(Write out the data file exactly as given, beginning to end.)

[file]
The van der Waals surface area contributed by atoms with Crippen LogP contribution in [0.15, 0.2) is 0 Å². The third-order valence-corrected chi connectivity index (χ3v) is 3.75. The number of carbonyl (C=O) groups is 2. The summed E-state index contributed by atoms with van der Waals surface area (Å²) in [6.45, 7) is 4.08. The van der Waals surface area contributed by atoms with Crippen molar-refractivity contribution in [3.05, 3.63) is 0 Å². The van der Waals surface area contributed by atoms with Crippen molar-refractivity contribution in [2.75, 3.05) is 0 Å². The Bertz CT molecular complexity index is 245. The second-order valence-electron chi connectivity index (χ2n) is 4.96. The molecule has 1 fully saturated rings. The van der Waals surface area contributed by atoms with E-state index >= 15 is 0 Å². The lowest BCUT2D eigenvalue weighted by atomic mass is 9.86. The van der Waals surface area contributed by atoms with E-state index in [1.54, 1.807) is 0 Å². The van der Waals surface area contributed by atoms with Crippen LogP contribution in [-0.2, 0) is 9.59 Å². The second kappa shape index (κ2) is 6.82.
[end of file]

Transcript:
The van der Waals surface area contributed by atoms with Crippen LogP contribution in [0.15, 0.2) is 0 Å². The third-order valence-corrected chi connectivity index (χ3v) is 3.75. The number of carbonyl (C=O) groups is 2. The summed E-state index contributed by atoms with van der Waals surface area (Å²) in [6.45, 7) is 4.08. The van der Waals surface area contributed by atoms with Crippen molar-refractivity contribution in [3.05, 3.63) is 0 Å². The van der Waals surface area contributed by atoms with Crippen molar-refractivity contribution in [2.75, 3.05) is 0 Å². The Bertz CT molecular complexity index is 245. The second-order valence-electron chi connectivity index (χ2n) is 4.96. The molecule has 1 fully saturated rings. The van der Waals surface area contributed by atoms with E-state index >= 15 is 0 Å². The lowest BCUT2D eigenvalue weighted by atomic mass is 9.86. The van der Waals surface area contributed by atoms with E-state index in [1.54, 1.807) is 0 Å². The van der Waals surface area contributed by atoms with Crippen LogP contribution in [-0.2, 0) is 9.59 Å². The second kappa shape index (κ2) is 6.82.